At the heart of Monday’s meeting with the Nome Joint Utility and City Council was a question: can NJUS use part of the $2.2 million credit line from the city to pay for fuel?
After weeks of budget work sessions, the Nome Joint Utility has finally approved its financial plan for the new year.
“Basically we need to figure out how to get $1 million closer than we are today,” Utility Manager John Handeland said of the group’s 2015 budget.
Focused on city and utility employee contracts, the Nome City Council’s proposal to collect property tax on aircraft died on the table after failing to get sufficient votes.
The city’s top priority is continuing with ongoing water and sewer upgrades, but even modest projects are uncertain in the face of a potential $3 billion deficit due to falling oil prices.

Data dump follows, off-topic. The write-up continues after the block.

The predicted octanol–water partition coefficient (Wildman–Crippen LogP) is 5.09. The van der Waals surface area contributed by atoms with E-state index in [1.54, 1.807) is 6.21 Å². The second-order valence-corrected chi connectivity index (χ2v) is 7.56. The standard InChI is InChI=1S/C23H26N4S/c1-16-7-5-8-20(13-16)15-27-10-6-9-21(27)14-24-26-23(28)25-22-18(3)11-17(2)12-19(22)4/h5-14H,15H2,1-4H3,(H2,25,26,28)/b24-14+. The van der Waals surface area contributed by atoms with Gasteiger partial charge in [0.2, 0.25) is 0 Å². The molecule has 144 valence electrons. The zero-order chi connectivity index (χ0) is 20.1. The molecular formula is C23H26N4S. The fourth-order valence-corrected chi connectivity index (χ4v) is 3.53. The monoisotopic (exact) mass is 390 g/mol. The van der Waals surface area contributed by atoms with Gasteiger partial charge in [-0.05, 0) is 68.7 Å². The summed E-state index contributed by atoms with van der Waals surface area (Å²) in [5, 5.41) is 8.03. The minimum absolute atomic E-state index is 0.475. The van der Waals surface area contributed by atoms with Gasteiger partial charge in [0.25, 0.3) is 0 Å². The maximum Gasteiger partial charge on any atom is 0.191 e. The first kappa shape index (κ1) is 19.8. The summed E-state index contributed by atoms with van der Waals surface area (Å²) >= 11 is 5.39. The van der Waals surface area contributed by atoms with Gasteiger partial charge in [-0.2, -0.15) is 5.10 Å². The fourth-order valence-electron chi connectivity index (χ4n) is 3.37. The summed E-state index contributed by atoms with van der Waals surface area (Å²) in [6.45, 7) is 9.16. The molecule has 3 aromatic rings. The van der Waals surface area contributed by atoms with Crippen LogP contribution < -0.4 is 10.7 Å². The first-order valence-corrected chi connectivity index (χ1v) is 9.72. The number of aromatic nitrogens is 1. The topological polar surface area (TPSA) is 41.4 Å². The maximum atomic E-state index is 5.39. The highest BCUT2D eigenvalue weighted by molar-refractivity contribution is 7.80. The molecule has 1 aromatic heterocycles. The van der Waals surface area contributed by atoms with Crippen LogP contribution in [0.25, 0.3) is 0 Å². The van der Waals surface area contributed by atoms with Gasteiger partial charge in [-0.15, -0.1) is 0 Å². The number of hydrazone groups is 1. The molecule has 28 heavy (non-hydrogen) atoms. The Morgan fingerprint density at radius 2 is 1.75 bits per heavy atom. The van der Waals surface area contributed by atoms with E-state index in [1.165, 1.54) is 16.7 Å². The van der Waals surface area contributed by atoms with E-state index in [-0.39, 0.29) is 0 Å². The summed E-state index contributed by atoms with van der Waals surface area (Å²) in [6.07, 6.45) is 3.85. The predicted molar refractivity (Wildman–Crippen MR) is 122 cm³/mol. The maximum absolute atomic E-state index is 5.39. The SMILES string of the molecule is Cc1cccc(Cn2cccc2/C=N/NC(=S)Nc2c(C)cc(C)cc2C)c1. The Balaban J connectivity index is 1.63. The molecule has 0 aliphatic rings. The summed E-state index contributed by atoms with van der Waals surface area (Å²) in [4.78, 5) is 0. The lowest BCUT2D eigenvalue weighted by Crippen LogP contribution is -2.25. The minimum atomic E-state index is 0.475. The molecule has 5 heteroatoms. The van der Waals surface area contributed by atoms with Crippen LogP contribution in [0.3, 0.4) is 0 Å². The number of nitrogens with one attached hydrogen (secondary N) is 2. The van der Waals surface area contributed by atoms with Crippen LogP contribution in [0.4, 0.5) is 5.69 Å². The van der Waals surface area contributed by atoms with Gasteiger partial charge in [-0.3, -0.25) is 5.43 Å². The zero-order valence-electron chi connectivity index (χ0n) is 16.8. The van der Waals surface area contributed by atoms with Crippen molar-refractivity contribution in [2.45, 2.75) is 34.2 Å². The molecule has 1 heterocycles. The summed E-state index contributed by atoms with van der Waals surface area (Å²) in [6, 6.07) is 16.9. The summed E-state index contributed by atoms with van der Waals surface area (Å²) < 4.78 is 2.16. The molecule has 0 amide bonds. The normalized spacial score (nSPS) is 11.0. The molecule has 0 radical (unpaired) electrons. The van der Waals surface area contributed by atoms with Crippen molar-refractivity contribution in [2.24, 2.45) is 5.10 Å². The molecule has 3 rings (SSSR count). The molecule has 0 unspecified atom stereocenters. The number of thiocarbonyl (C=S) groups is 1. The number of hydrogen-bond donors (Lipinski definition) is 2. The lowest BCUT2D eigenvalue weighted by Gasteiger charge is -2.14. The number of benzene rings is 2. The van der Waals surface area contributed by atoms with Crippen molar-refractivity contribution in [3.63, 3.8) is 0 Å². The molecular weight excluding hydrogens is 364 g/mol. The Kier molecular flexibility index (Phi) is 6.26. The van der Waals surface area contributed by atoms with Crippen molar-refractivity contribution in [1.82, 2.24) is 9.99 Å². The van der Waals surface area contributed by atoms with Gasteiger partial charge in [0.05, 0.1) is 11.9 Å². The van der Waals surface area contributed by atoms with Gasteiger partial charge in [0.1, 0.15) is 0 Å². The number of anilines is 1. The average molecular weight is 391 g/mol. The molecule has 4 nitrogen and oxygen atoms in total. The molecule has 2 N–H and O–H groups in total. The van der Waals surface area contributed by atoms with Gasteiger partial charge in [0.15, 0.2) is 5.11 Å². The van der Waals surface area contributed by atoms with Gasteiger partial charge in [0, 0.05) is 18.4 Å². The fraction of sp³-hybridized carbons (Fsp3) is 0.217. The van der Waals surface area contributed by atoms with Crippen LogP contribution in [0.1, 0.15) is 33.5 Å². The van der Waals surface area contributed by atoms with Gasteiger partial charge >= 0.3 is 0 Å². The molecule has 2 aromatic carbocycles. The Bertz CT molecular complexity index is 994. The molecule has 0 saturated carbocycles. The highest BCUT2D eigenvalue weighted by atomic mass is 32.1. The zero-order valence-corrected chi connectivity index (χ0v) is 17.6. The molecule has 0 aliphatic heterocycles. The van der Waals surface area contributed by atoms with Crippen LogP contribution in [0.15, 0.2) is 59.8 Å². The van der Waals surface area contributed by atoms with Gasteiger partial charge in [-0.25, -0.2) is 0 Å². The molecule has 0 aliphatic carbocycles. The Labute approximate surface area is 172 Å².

Finances were the central topic of discussion at Nome’s Joint Utility meeting this week, in the wake of a $2.2 million line of credit extended by the Nome City Council.
Removing the sales tax exemptions from local churches and nonprofits could bring in up to $300,000 a year, city finance officials say.
The council moved forward on issues related to realignment of the Center Creek Road and formal opposition to future liquor licenses, but heads butted on the upcoming marijuana initiative.
Technicians, already scheduled to visit Nome from the Netherlands for routine maintenance on the turbines, should be able to repair the faulty unit to working order.
Brandy Arrington has been running unopposed for Nome’s School Board Seat B, but less than a week before election day, Charles Pullock is launching a write-in campaign for the seat.